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Manning the machines
The robots are taking over finance. According to the CEO of Norquant, knowing how to work with them to achieve better results is already one of the most important skills in the field.
Thomas Nygaard has a long career in Finance behind him. Since he started working as a financial analyst and portfolio manager during the 90’s, he has seen huge changes in the industry.
“Especially asset management used to be based on a lot of qualitative analysis in which analysts had to travel around to visit companies and talk to the management. However, more and more of the research shows that a quantitative approach provides superior results at lower costs.”
By purely crunching numbers automatically, using what he calls a factor based approach, investment analysts are now able to use technology to make predictions with much greater accuracy than what humans can do.
“In 2009 the Norwegian Oil Fund ordered a study of how their asset management was doing. The factor based models proved to be working the best. That study got a lot of international attention. Also in 2013 Eugene Fama that works within this field became a Nobel Prize laureate. So quantitative finance has really taken off in the last decade or so.”
Nygaard became increasingly fascinated by how much more data driven and efficient the market was becoming by using advanced models and algorithms. In 2018 he decided to take advantage of the opportunity and founded the company Norquant along with his brother who is a physicist.
“We saw that there were a lot of opportunities to automate the processes within finance. What makes our asset management different is that we download tens of thousands of data points every day for stocks and funds that we organise, analyse and make available to investors.”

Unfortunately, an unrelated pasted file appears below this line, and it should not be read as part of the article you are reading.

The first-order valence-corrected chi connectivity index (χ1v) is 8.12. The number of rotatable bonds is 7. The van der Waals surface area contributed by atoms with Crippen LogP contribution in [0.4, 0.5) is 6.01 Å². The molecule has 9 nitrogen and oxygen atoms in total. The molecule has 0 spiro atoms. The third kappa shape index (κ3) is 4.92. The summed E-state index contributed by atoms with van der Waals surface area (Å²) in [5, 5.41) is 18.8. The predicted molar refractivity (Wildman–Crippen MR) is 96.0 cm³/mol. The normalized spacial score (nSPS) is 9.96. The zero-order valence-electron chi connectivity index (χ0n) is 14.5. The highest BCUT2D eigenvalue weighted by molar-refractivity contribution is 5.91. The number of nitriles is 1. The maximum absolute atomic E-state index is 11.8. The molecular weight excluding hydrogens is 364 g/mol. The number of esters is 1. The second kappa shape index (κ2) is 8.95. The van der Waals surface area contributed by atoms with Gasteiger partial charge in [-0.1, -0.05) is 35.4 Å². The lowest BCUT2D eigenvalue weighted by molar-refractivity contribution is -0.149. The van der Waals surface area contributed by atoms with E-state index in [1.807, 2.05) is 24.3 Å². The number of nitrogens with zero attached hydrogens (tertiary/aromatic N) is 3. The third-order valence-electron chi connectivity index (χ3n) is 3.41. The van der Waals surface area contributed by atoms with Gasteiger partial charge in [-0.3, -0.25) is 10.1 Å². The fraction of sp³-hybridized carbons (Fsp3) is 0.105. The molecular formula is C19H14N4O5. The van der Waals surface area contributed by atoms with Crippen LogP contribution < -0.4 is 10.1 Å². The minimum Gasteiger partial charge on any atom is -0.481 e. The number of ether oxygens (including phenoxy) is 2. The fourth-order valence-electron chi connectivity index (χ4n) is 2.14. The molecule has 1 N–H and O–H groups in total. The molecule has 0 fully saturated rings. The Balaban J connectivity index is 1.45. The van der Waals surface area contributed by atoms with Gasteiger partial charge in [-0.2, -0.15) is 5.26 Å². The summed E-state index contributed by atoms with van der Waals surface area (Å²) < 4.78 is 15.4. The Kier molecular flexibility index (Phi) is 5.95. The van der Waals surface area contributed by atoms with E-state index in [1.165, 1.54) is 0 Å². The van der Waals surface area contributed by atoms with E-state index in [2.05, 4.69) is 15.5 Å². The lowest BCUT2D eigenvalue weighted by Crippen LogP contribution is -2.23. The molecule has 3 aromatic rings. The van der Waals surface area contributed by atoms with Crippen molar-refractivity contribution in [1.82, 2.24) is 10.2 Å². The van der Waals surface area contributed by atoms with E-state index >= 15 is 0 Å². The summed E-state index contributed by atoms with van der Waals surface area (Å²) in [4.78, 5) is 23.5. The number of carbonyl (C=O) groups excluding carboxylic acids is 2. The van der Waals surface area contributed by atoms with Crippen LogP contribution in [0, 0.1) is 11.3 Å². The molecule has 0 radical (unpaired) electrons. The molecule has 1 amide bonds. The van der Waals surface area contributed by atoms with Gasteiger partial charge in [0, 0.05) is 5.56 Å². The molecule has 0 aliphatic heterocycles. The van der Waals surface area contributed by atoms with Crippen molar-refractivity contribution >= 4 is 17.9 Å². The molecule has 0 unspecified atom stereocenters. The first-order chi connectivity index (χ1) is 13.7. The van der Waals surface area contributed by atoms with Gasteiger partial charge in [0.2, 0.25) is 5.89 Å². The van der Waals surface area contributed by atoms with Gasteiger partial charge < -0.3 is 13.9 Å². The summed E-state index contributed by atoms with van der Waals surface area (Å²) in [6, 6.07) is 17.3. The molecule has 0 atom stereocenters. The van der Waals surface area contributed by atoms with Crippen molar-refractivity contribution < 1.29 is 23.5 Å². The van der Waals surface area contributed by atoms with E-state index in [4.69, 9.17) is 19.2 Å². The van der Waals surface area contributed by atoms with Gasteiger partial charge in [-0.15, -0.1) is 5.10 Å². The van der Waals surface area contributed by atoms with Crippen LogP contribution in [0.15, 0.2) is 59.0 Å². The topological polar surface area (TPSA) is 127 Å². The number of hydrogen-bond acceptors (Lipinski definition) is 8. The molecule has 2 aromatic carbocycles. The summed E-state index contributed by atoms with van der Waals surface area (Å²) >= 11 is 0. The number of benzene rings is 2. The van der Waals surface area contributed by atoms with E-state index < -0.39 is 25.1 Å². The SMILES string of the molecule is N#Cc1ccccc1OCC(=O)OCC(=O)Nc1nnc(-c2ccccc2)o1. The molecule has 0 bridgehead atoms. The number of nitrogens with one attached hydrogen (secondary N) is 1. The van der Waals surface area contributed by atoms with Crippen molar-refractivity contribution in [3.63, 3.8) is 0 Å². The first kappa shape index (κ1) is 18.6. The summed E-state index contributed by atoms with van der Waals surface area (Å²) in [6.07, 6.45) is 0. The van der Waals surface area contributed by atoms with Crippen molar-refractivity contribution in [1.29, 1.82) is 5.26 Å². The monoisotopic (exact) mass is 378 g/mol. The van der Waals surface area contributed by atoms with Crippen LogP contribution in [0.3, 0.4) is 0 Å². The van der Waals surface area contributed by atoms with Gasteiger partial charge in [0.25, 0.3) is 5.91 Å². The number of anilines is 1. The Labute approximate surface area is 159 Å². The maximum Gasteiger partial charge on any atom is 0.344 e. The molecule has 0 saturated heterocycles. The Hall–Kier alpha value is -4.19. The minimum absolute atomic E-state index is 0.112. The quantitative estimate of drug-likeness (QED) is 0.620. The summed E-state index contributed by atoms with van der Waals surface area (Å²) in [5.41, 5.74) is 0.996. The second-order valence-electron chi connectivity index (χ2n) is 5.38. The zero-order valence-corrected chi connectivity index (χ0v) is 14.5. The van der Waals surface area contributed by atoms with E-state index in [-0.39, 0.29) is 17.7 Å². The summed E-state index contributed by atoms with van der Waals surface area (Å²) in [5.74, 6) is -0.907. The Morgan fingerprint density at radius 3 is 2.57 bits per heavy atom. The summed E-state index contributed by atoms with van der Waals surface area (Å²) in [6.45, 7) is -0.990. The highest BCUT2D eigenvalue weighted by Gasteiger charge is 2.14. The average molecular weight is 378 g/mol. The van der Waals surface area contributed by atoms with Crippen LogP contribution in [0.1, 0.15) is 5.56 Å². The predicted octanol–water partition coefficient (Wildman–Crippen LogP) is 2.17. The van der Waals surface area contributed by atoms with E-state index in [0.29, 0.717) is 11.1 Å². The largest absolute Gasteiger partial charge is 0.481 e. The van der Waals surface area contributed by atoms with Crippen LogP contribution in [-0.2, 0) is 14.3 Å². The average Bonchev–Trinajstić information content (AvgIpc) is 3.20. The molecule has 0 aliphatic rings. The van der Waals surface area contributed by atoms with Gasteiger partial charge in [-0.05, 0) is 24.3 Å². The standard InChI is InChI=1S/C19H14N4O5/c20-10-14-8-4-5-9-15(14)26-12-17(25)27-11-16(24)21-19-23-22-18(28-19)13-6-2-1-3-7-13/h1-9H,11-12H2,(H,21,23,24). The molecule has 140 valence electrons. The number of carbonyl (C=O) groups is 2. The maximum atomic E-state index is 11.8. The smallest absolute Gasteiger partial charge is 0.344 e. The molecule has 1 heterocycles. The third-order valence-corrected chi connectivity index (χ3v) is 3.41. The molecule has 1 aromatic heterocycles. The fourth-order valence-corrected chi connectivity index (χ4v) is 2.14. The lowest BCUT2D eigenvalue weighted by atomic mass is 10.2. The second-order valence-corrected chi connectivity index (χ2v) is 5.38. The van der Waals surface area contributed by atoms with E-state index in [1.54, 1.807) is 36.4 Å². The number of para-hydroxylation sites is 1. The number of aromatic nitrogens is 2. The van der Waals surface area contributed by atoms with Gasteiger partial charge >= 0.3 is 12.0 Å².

The technology the two brothers have developed is essentially a robot that can do what investment analysts used to have to do manually. The company also makes sure to keep up with academic research and what international companies are doing, and use new insight to its advantage.
Working with robots
“I would recommend anyone who wants to work in finance to get some level of programming experience. It’s essential to have now in order to take advantage of all the data and make the process more efficient. So we definitely see programming as a valuable skill to have when we are hiring.”
According to Nygaard, the link between financial theory and quantitative skills is growing stronger by the day, increasing the demand for quantitative analysts that can automate big amounts of data. The good thing about data science skills is that they are transferable, he says. Programming is also increasing in demand in other areas of the market.
“Of course, there is a lot of domain specific knowledge in finance that you need to have a good grasp of before you start automating and writing algorithms. What would make you attractive on the job market is having good fundamental understanding of the field, and knowing how to use quantitative methods to implement it.”